This leads me to our bat – or better, a bit closer to our (mis)understanding of phenomenal consciousness. Image recognition is the typical domain where only ML systems can match our own abilities (we could not design any “simpler” way of doing it). [Coincidence? No!] Of course humans are, according to their own standards, quite good at image recognition. However, not a single one of us has a clear (and demonstrable) idea of how we do it. We do it all the time, but we do it unconsciously. Yes, we “recognise” red among other colours, which leads us to say that there is a specific “how it is like” to perceive redness. But how we do recognise redness (or anything at all) is entirely obscure to us. Introspection can tell us exactly nothing about the mechanism that allows us to discern colours. Neuroscience is starting to produce some incomplete answers, but it is merely scratching the surface.
[Reminder: colour perception is spectacularly complex, do I need to mention “the dress“?]

Thus, we must conclude that humans (and probably mammals, if not most animal forms), just as ML systems, are able to make discriminations that rely on contributions made by a high numbers of variables. I hope that we can now agree that humans are unable to consciously explain exactly how equivalent tasks are performed by machines and biological organisms alike. This inability is a function of the complexity of the task, not a function of what system performs it.

[Note: I am not talking of what counts as “scientific explanations”, I am referring here to what we can grasp and feel without external aids.]

In the case of biological image-recognition, we don’t know how the mechanisms in question work, but we do know that even if we did (in scientific terms), we would not be able to produce explanations that are simple-enough to be understood by most humans (not without having to laboriously study for many years): in the case of ML, we know everything about the mechanisms, but we still can’t find the answers we’re seeking. This is because we want “simple” answers, simple enough to be understood, at least. The simplicity of the desired answers is the common factor between the two “unknowns” mentioned in my poll.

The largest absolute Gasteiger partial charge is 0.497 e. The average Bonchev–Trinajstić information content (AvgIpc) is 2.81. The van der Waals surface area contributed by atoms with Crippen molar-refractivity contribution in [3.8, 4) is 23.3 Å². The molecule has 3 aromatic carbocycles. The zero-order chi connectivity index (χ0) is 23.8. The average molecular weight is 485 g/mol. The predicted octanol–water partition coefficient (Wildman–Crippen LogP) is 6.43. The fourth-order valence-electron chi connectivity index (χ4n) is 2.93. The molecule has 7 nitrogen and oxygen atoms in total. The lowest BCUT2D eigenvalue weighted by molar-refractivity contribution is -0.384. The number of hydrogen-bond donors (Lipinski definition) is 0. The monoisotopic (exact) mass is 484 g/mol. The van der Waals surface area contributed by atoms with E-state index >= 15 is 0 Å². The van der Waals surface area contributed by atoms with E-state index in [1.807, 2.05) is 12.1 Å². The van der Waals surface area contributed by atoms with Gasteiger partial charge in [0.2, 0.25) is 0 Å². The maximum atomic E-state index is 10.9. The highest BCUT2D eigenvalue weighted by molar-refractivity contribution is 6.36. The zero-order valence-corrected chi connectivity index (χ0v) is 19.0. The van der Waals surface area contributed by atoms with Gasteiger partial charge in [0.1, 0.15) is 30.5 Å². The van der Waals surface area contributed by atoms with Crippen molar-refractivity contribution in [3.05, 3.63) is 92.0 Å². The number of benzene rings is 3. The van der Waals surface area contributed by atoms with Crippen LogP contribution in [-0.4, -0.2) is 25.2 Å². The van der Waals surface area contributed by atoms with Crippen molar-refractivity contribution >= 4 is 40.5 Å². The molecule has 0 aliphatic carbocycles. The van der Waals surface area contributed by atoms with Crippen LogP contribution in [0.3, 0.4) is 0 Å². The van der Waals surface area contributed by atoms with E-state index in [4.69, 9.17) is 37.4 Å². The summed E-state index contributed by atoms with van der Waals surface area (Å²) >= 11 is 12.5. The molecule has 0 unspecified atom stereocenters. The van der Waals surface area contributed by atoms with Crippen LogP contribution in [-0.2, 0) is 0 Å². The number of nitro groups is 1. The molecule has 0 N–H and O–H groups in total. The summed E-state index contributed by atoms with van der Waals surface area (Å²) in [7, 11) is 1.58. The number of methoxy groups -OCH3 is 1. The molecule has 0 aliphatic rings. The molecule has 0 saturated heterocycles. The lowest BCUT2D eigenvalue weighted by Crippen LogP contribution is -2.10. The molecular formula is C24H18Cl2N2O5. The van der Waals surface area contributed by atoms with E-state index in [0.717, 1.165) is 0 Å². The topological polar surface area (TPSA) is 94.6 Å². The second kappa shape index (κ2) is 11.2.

Thus, we reach my conclusion. We can’t (consciously) know how it feels to be a bat: even if we knew the mechanism (as per ML), we would not have the capacity of reasoning all the way up to forming the correct idea (such idea, in order to be correct, includes too many variables, so we wouldn’t be able to hold it in our limited conscious minds).
Thus, the answer to my question is (from my own perspective!) a definitive: “No, not a coincidence”. The common factor is how limited our conscious understanding can be.


My own hunch may well be wrong, however, the fact that the poll results are split (based on a tiny sample size!) is hopefully an indication that the question is not as absurd as it may appear at first sight. Please do feel free to add your own thoughts in the comments (or via Twitter, if you prefer). Thanks for reading and to all the poll responders!

Tagged with: , , , ,
Posted in Consciousness, Philosophy, Stupidity
4 comments on “Machine Learning, the usual Bat and deflationary epistemology
  1. David Duffy says:

    So you’re arguing that I can’t know what it is like for me myself to recognize a colour or an image? Or perhaps to know what it is like to perceive unconsciously by reviewing an experience where it can demonstrated that my behaviours or thoughts changed in response to a subliminal stimulus? I see art appreciation as the latter, to some extent.